Outbreak of War

Initially the war was regarded as a big adventure by many--especially the younger generation. For the many foreign volunteers who streamed to South Africa from Europe, America and Asia, the war presented an opportunity to see the world, possibly obtain fortune, and especially, to earn respect, admiration and social recognition. Most would change their point of view dramatically after only a few weeks on commando. It would be a war of bitter annihilation--not a war of glory.


President Paul Kruger and Sir Alfred Milner departing after the failed Bloemfontein conference in June 1899.

During the years that preceded the war, many attempts were made to try and avert a war by means of diplomacy. All of them failed. Subsequent events proved that the British High Commissioner, Sir Alfred Milder, saw war as the only means by which to obtain control of South Africa and had actively done everything he could to bring about a war between Great Britain and the Transvaal.

President Kruger was an old man and a veteran of many battles. He did not want war with anybody, least of all the British Empire. He had once told his young State Secretary, Dr. Willem Leyds, "Young man, you don't know the English. I do. You should argue with them-dispute with them-negotiate with them -- but don't fight with them."

At the Bloemfontein Conference, Milner went out of his way to provoke hostilities until it became clear to Kruger that there would never be a chance to have peace. Finally he cried with tears in his eyes, "you want my country!" With that, the conference came to a dead end and two peoples embarked on a journey from which both would ultimately emerge tattered and much the worse for wear.

After the Bloemfontein Conference, both sides hastened to make preparations for a war that everybody knew would come. The Transvaal ordered all the war materials it could, whilst Britain openly started massing troops and war supplies along the borders of the Transvaal and the Orange Free State Republic.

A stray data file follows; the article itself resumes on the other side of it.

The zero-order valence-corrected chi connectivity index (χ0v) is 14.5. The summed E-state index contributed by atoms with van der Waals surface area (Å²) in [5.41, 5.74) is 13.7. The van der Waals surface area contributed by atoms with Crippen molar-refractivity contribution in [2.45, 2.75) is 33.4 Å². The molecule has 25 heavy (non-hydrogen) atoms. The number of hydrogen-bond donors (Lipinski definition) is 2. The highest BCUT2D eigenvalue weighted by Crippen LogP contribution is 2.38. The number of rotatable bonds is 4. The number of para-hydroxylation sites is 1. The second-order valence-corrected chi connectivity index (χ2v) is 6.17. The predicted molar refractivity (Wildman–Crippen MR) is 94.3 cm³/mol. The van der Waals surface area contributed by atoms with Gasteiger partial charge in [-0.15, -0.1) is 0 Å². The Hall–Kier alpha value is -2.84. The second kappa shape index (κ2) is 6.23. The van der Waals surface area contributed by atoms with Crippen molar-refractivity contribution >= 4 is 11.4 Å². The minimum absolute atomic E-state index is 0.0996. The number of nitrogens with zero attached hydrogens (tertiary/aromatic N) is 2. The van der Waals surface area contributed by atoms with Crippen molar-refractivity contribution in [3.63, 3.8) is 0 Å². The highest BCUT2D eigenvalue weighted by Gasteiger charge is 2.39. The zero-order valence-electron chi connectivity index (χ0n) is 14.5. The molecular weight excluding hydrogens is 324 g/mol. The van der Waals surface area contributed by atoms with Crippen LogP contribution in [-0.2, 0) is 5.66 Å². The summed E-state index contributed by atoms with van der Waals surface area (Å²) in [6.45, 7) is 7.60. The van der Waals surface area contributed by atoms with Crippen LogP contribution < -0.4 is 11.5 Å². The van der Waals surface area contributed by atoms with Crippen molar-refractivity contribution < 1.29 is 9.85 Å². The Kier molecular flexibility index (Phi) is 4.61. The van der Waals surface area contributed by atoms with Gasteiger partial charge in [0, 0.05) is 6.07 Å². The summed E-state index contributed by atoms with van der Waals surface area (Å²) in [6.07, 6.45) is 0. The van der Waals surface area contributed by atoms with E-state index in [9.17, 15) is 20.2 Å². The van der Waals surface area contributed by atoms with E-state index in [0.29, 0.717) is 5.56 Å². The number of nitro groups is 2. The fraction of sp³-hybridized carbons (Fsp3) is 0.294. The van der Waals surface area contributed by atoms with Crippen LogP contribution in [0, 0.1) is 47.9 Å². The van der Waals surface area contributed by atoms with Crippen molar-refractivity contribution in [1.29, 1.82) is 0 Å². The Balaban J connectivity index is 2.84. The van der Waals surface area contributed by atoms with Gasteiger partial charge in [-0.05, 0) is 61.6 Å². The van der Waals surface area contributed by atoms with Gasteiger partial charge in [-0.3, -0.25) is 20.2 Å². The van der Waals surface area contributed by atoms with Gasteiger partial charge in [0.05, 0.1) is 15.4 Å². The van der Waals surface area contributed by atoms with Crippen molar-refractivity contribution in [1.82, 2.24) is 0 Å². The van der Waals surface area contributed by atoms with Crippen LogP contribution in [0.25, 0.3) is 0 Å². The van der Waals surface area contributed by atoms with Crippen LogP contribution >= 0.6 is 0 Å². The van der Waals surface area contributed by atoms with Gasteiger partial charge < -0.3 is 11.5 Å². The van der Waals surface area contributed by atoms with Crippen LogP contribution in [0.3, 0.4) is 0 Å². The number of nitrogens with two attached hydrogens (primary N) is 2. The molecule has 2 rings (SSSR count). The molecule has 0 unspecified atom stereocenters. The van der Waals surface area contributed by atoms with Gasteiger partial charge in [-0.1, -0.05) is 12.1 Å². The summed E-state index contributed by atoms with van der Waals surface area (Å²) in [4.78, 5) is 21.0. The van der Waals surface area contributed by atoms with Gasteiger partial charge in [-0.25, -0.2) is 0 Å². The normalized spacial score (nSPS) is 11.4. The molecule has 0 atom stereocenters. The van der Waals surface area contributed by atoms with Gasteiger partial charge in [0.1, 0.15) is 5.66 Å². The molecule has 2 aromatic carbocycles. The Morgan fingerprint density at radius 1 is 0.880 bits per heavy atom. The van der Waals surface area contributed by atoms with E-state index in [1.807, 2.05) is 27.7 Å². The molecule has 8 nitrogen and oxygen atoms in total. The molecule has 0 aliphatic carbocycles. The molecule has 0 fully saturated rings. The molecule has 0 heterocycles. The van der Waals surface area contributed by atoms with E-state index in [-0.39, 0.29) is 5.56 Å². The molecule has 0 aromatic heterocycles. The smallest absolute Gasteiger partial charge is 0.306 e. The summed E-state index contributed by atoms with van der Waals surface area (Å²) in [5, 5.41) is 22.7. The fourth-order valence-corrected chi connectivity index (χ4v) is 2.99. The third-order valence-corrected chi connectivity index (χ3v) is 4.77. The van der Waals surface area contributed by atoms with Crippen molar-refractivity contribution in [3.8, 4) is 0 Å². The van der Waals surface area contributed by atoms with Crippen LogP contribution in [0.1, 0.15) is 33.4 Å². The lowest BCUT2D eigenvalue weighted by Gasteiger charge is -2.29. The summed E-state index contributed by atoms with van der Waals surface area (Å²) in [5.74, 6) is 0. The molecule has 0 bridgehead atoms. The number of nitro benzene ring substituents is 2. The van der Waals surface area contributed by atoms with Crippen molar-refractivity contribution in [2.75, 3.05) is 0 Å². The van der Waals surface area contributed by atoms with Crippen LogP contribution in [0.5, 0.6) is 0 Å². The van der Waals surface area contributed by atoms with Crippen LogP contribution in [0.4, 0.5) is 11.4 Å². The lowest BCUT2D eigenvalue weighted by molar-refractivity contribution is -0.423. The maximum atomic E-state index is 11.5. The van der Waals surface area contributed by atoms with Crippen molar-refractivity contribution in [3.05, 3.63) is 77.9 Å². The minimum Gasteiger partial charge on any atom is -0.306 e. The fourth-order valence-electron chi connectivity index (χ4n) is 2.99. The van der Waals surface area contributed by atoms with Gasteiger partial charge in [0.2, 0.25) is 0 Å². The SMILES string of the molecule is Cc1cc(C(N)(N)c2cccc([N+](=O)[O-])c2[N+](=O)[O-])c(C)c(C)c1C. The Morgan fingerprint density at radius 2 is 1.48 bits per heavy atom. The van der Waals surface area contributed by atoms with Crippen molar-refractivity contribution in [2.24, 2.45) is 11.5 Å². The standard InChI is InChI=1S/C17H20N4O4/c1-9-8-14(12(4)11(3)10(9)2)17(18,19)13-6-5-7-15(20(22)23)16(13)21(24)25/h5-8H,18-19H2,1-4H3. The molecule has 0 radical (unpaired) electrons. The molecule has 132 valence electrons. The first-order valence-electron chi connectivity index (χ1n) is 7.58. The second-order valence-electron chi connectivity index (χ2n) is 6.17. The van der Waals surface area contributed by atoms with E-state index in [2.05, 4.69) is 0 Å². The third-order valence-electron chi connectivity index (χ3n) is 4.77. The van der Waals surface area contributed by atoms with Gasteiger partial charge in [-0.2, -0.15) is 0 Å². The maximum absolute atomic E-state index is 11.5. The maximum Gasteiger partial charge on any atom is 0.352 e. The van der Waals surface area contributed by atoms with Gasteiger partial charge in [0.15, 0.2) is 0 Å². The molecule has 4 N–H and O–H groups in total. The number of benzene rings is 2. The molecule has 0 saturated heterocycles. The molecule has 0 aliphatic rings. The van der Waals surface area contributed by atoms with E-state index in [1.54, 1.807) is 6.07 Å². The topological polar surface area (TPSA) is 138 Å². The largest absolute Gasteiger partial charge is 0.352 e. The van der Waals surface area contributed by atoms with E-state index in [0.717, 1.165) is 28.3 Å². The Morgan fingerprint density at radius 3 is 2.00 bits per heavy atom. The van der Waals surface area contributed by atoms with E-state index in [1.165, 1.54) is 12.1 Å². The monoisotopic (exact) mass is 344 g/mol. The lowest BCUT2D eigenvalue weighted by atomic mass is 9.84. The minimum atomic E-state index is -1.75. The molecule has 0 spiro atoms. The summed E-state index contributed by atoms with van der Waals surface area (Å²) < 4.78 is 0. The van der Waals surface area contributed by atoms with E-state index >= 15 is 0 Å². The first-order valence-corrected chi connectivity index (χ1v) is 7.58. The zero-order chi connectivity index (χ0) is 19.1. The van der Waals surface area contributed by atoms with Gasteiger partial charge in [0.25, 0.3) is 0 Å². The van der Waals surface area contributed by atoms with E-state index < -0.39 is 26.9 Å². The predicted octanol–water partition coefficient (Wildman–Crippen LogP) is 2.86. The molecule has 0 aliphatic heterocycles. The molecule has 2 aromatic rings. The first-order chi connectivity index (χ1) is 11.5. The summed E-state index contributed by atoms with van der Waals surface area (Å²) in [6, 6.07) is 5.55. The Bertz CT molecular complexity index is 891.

President Kruger from the South African Republic, and President Steyn of the Orange Free State Republic knew that if they would stand any chance of beating off the coming attack, they had to strike first--before the enemy was ready. In October 1899 the Republic delivered an ultimatum to the British Empire--demanding their full independent rights as republics, free of foreign interference. The ultimatum expired, upon which the commandos were dispatched to the fronts in haste. In England the news was greeted with joy by many. The British Prime Minister, Joseph Chamberlain, was of the opinion that the difficulties that were foreseen regarding a war in South Africa were greatly exaggerated. The general public seemed to think likewise, as they sang "We'll hang old Kruger on a sour apple tree," to the tune of "John Brown's Body." In England, the newspapers called it the "tea time war"--a war that would be over by tea time. In a more serious vein, it was openly declared that the war would be open by Christmas. Nothing could be further from the truth, however.

As for Kruger, he knew that the fight ahead would be one so great that all the many other battles of his entire life, would pale into insignificance. Yet, he had once firmly declared that, "the Republics are determined, if they must belong to England that a price will have to be paid which will stagger humanity." These words would prove to be prophetic.

The Republics March to War

An ammunition waggon of the State Artillery is being prepared to be railed to the front, as mountains of war supplies were being prepared to follow suit. 

Men were eager to take photographs to send to their loved ones at home. Of the large commandos who assembled so cheerfully for the picture, many would never return home. A large number would be captured during the war and sent to Prisoner of War camps, some would surrender and exit the war in that manner, and many others would turn traitor against their own people.

This might be part of the Irish Brigade under Colonel John Blake--proudly posing during the Boer offensive.

Initially the period at the fronts when the commandos waited for supplies and men to assemble, proved to be a time of fun and games, but that would not last long.